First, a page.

Investigating rural public spaces with cultural significance using morphological, cognitive and behavioural data

Journal of Environment and Planning B, Urban Analytics and City Science

Authors: Nan Bai, Pirouz Nourian, Ana Pereira Roders, Raoul Bunschoten, Weixin Huang, Lu Wang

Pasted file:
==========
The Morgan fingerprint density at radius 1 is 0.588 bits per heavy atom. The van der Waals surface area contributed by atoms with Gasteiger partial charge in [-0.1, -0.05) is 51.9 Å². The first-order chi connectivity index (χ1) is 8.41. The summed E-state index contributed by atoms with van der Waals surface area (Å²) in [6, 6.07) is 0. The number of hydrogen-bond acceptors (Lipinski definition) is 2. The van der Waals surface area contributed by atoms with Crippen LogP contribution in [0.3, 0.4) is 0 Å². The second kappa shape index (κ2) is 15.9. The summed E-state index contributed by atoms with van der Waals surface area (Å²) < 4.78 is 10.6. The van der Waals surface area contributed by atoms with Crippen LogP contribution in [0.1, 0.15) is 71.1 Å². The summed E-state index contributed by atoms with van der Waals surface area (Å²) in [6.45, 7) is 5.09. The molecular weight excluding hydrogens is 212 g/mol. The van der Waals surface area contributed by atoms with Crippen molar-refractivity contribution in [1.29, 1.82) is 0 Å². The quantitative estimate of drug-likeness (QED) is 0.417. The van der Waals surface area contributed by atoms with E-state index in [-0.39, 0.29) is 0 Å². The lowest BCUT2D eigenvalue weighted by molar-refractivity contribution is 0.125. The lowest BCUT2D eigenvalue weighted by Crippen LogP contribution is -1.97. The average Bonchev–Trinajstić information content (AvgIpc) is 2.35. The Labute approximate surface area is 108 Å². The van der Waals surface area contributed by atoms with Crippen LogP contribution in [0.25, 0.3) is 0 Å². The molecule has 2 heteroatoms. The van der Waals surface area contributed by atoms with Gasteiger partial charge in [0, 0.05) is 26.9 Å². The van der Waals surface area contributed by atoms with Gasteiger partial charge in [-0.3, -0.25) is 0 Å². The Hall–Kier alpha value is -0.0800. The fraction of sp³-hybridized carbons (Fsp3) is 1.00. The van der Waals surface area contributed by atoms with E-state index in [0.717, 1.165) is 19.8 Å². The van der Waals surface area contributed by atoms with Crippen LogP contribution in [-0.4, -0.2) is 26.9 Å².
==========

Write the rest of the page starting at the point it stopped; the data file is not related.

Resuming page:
During the rural (re)vitalization process in China, national strategies required rural public spaces with cultural significance to be identified before planning decision-making. However, places identified as culturally significant by planners and visitors can differ from the ones mostly used and valued by locals. Even if there is a growing interest in integrating local perspectives and experiences in planning, studies seldom discuss and compare openly the adequacy of spatial configuration, cognition and behaviour to support it. This study took Anyi Historic Village Cluster as a case study to empirically investigate rural public spaces with three distinct, yet related approaches: (1) Morphological: spatial network centralities based on space syntax; (2) Cognitive: Lynchian village images with semi-structured interviews; (3) Behavioural: spatiotemporal occupation patterns using Wi-Fi positioning tracking. Significant places valued and used by locals and non-locals were detected with the multi-source data. Furthermore, multivariant regression models managed to characterize the relationship among different aspects of investigated rural public spaces, which also helped diagnose places of interest to prioritize in planning, demonstrating the advantage of integrating the sources of information in practice instead of studying them apart. Results can also assist rural planning on how to identify what to preserve, what to enhance, and how to develop such spaces, without overlooking the local needs or losing the rural identity.